Offshore "Wind Theft" Could Prompt Legal Conflicts Between Developers
Offshore wind farm developers already have to contend with rising costs and supply chain shortages, but in areas where the industry is expanding rapidly, they face a challenge after construction as well: "wind theft" by the next new installation built upwind.
In a new study, researchers from the University of Bergen's Offshore Wind Centre found that as the offshore wind industry grows in the North Sea, the interaction between wind farms' "wakes" - the disturbances that turbines create downwind - will increase markedly. Under the right conditions, wakes can stretch for up to 30 nautical miles, easily reaching into the territory of another wind farm. Without coordination, this risks reducing power generation efficiency, and it could even prompt cross-border tensions for farms on either side of a maritime boundary.
The effects of wind theft are often mutual. As the wind direction shifts, upwind and downwind installations trade places, so the unwanted wake interaction can affect both farms - or multiple farms, in areas where the developments are tightly clustered. Evaluations of the levelized cost of energy for wind farm financial planning have not always included this potential effect, even though it could have a real impact on a farm's output and earnings.
The new study examines the expected wake effects of the vast three gigawatt Sørlige Nordsjø II (SN2) wind farm, a proposed Norwegian lease area that borders on the Danish EEZ. It is 12 nm away from the planned Danish wind farm Nordsren III, close enough that "farm-induced wakes affect significantly the power production of both," the researchers found. The prevailing atmospheric conditions, wind direction and facility layout at SN2 are all likely to contribute to unwanted wake effect impacts and "wind theft" across the maritime boundary.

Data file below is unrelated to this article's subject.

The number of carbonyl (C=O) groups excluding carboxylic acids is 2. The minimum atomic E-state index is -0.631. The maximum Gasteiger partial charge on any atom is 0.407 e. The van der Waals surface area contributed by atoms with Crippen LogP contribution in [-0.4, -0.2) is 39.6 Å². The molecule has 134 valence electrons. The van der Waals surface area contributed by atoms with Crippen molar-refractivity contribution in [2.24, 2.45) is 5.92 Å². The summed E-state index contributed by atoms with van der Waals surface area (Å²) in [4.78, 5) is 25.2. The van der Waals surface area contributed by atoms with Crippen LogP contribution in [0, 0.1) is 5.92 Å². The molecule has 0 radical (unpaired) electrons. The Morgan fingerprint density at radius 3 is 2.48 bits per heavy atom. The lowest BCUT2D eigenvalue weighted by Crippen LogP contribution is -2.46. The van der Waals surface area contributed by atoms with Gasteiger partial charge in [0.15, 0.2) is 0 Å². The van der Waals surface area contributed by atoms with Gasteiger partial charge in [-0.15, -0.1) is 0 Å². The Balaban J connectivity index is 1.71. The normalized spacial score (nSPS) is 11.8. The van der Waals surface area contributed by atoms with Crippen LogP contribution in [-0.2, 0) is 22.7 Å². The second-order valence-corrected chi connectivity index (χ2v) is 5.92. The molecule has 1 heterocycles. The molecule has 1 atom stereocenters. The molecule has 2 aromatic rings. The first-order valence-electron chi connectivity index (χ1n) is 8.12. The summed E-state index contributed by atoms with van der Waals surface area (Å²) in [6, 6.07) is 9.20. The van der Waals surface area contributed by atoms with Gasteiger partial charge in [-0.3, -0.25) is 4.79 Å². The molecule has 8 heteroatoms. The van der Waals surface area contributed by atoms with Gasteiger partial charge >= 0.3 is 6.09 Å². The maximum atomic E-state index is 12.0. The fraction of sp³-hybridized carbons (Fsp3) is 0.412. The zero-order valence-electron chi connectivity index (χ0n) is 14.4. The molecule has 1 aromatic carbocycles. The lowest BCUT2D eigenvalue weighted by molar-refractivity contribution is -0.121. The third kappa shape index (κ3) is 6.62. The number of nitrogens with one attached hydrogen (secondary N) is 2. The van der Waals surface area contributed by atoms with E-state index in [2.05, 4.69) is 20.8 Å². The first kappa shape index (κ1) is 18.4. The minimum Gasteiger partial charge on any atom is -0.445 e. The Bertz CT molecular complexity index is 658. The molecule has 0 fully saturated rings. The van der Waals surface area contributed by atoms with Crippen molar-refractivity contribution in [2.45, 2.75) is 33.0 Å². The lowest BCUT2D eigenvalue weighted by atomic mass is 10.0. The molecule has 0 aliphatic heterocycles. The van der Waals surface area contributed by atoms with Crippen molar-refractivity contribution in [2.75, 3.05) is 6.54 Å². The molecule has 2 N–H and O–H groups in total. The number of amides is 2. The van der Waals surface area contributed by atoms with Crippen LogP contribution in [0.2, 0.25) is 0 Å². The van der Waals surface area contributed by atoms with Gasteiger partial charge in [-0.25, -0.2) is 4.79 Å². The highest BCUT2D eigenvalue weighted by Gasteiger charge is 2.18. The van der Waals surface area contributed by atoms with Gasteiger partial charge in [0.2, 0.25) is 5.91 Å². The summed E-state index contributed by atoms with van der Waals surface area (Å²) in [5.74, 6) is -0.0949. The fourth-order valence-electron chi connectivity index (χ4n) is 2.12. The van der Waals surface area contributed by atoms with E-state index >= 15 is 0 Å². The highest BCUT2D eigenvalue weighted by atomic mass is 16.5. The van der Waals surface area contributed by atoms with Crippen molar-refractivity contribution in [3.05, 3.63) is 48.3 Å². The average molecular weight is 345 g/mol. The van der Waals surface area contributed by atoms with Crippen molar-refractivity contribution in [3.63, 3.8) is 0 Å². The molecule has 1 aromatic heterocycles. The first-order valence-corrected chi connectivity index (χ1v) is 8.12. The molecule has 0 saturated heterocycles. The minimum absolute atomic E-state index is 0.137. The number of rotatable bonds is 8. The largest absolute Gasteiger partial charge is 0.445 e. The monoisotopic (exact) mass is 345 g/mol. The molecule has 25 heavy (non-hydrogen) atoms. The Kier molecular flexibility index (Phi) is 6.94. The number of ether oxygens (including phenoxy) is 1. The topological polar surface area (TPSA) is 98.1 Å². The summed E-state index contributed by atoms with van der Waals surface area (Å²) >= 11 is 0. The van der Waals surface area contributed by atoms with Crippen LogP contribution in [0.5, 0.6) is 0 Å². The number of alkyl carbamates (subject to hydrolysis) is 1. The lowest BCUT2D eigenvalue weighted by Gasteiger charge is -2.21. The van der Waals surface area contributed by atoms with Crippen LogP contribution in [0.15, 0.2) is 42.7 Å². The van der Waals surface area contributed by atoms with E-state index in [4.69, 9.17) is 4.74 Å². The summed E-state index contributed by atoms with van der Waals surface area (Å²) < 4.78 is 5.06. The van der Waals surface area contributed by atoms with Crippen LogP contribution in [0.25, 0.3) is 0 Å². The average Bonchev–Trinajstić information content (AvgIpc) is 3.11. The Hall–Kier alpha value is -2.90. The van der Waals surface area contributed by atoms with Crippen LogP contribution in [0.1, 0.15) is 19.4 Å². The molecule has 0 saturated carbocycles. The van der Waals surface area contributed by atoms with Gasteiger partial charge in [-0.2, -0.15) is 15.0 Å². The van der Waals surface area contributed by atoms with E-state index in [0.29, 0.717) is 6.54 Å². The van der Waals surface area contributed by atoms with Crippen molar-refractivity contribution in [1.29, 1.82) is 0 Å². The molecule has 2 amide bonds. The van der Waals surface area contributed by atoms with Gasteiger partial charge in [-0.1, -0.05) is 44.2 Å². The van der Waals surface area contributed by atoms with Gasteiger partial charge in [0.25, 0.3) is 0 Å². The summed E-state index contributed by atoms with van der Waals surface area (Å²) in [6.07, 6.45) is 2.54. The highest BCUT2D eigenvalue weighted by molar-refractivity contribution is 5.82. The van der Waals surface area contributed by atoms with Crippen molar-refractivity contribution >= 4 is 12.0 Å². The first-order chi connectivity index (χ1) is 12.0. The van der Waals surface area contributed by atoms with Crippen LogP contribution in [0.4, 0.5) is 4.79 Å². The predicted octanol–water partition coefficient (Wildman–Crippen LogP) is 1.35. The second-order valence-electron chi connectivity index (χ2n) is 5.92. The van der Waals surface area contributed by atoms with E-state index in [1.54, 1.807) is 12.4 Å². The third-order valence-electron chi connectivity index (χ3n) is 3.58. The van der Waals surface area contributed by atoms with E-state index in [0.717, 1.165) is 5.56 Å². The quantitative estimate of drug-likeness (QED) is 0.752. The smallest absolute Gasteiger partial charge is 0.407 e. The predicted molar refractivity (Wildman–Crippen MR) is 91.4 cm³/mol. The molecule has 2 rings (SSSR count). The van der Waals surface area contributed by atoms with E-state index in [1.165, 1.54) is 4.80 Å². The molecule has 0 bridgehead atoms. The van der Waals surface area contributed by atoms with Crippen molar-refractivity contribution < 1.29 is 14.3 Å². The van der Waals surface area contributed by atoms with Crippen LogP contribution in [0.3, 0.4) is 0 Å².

So far, there is no regulatory mechanism for resolving cross-border disputes over wind resources, noted the researchers, and wind does not follow manmade borders. In the absence of coordination, wind theft could easily prompt legal disputes between wind farm operators, or between coastal states. There is real money at stake, since wind farms cost billions to build and are financed with an expectation that they will produce a specific amount of power. When they produce less power than planned, the levelized cost of energy for the consumer goes up, and the economic competitiveness of the wind farm goes down.
The research team warned that this could also lead to a "rush to the water," in which coastal states expedite wind installations in order to get towers up before other states lay claim to wind resources.
Coordination between states - as is already often seen in the management of transboundary offshore oil and gas - would go a long way towards fending off conflict, the researchers proposed. One example is the German/Danish/Dutch/Belgian Esbjerg Declaration, in which the four nations agreed to jointly develop North Sea wind resources. A similar treaty was recently signed for Baltic waters.
"In times when our seas are liable to act as hubs for offshore wind development with the view of decarbonizing energy sectors, we must look beyond political aspirations and strive for regulatory solutions to wind theft in order to optimize resource management and thereby a more seamless energy transition," the team concluded.